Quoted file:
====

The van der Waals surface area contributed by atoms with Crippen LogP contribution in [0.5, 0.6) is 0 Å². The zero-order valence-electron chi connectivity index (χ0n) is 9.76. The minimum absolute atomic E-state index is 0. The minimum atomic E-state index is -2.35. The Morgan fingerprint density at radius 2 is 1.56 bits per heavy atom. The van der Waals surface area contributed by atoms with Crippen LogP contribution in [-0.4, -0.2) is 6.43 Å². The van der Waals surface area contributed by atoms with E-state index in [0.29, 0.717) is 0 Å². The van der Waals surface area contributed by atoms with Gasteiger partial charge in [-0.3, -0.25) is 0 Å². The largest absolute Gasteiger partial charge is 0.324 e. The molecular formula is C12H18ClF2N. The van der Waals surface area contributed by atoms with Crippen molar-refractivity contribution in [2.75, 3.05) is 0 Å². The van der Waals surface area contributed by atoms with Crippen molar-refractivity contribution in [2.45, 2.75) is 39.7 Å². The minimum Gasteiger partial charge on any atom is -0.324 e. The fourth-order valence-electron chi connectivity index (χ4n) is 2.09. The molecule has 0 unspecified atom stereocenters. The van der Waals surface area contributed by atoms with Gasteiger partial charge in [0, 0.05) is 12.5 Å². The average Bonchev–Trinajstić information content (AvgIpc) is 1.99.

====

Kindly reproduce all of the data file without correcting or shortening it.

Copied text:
The van der Waals surface area contributed by atoms with Crippen LogP contribution in [0.5, 0.6) is 0 Å². The zero-order valence-electron chi connectivity index (χ0n) is 9.76. The minimum absolute atomic E-state index is 0. The minimum atomic E-state index is -2.35. The Morgan fingerprint density at radius 2 is 1.56 bits per heavy atom. The van der Waals surface area contributed by atoms with Crippen LogP contribution in [-0.4, -0.2) is 6.43 Å². The van der Waals surface area contributed by atoms with E-state index in [0.29, 0.717) is 0 Å². The van der Waals surface area contributed by atoms with Gasteiger partial charge in [-0.3, -0.25) is 0 Å². The largest absolute Gasteiger partial charge is 0.324 e. The molecular formula is C12H18ClF2N. The van der Waals surface area contributed by atoms with Crippen molar-refractivity contribution in [2.75, 3.05) is 0 Å². The van der Waals surface area contributed by atoms with Crippen molar-refractivity contribution in [2.45, 2.75) is 39.7 Å². The minimum Gasteiger partial charge on any atom is -0.324 e. The fourth-order valence-electron chi connectivity index (χ4n) is 2.09. The molecule has 0 unspecified atom stereocenters. The van der Waals surface area contributed by atoms with Gasteiger partial charge in [0, 0.05) is 12.5 Å². The average Bonchev–Trinajstić information content (AvgIpc) is 1.99.